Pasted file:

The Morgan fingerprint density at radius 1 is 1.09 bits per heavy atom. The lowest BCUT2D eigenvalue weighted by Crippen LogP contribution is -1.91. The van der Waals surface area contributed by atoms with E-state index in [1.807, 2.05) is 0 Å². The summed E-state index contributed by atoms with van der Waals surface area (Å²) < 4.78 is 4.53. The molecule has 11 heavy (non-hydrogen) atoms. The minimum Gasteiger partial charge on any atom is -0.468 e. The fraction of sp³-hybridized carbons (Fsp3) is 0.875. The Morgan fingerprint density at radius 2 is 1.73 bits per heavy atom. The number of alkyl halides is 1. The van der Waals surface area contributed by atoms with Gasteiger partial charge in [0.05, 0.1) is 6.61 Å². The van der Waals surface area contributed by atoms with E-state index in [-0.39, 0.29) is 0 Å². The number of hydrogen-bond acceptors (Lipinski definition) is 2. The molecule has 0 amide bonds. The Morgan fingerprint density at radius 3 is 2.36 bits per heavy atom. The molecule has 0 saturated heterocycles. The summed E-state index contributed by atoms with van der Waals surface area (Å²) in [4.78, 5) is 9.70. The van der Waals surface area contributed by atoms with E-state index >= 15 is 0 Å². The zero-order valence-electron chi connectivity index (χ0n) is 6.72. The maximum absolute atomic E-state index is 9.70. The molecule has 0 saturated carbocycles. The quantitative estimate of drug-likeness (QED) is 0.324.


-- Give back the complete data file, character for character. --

The Morgan fingerprint density at radius 1 is 1.09 bits per heavy atom. The lowest BCUT2D eigenvalue weighted by Crippen LogP contribution is -1.91. The van der Waals surface area contributed by atoms with E-state index in [1.807, 2.05) is 0 Å². The summed E-state index contributed by atoms with van der Waals surface area (Å²) < 4.78 is 4.53. The molecule has 11 heavy (non-hydrogen) atoms. The minimum Gasteiger partial charge on any atom is -0.468 e. The fraction of sp³-hybridized carbons (Fsp3) is 0.875. The Morgan fingerprint density at radius 2 is 1.73 bits per heavy atom. The number of alkyl halides is 1. The van der Waals surface area contributed by atoms with Gasteiger partial charge in [0.05, 0.1) is 6.61 Å². The van der Waals surface area contributed by atoms with E-state index in [-0.39, 0.29) is 0 Å². The number of hydrogen-bond acceptors (Lipinski definition) is 2. The molecule has 0 amide bonds. The Morgan fingerprint density at radius 3 is 2.36 bits per heavy atom. The molecule has 0 saturated heterocycles. The summed E-state index contributed by atoms with van der Waals surface area (Å²) in [4.78, 5) is 9.70. The van der Waals surface area contributed by atoms with E-state index >= 15 is 0 Å². The zero-order valence-electron chi connectivity index (χ0n) is 6.72. The maximum absolute atomic E-state index is 9.70. The molecule has 0 saturated carbocycles. The quantitative estimate of drug-likeness (QED) is 0.324.